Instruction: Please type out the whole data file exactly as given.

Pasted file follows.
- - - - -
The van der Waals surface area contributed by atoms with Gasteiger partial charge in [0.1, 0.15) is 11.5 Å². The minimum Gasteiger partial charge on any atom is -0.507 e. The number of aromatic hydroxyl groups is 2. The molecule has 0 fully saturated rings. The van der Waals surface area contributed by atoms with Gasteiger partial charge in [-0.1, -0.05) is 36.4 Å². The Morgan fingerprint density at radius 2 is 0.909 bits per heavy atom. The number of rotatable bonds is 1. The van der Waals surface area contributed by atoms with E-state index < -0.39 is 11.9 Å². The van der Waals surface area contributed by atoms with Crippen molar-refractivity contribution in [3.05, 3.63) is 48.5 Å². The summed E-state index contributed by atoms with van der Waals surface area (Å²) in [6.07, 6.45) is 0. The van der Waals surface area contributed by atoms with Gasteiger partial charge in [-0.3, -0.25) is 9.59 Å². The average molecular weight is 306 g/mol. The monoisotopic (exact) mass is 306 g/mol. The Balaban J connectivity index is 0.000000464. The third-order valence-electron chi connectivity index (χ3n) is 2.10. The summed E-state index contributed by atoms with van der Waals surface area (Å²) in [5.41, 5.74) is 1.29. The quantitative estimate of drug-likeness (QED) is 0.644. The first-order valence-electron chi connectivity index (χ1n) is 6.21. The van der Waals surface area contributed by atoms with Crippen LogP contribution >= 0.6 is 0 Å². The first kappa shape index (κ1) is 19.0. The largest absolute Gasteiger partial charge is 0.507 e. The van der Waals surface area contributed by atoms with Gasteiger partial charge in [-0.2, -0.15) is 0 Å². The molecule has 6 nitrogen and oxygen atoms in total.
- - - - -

The van der Waals surface area contributed by atoms with Gasteiger partial charge in [0.1, 0.15) is 11.5 Å². The minimum Gasteiger partial charge on any atom is -0.507 e. The number of aromatic hydroxyl groups is 2. The molecule has 0 fully saturated rings. The van der Waals surface area contributed by atoms with Gasteiger partial charge in [-0.1, -0.05) is 36.4 Å². The Morgan fingerprint density at radius 2 is 0.909 bits per heavy atom. The number of rotatable bonds is 1. The van der Waals surface area contributed by atoms with E-state index < -0.39 is 11.9 Å². The van der Waals surface area contributed by atoms with Crippen molar-refractivity contribution in [3.05, 3.63) is 48.5 Å². The summed E-state index contributed by atoms with van der Waals surface area (Å²) in [6.07, 6.45) is 0. The van der Waals surface area contributed by atoms with Gasteiger partial charge in [-0.3, -0.25) is 9.59 Å². The average molecular weight is 306 g/mol. The monoisotopic (exact) mass is 306 g/mol. The Balaban J connectivity index is 0.000000464. The third-order valence-electron chi connectivity index (χ3n) is 2.10. The summed E-state index contributed by atoms with van der Waals surface area (Å²) in [5.41, 5.74) is 1.29. The quantitative estimate of drug-likeness (QED) is 0.644. The first-order valence-electron chi connectivity index (χ1n) is 6.21. The van der Waals surface area contributed by atoms with Crippen LogP contribution >= 0.6 is 0 Å². The first kappa shape index (κ1) is 19.0. The largest absolute Gasteiger partial charge is 0.507 e. The van der Waals surface area contributed by atoms with Gasteiger partial charge in [-0.2, -0.15) is 0 Å². The molecule has 6 nitrogen and oxygen atoms in total.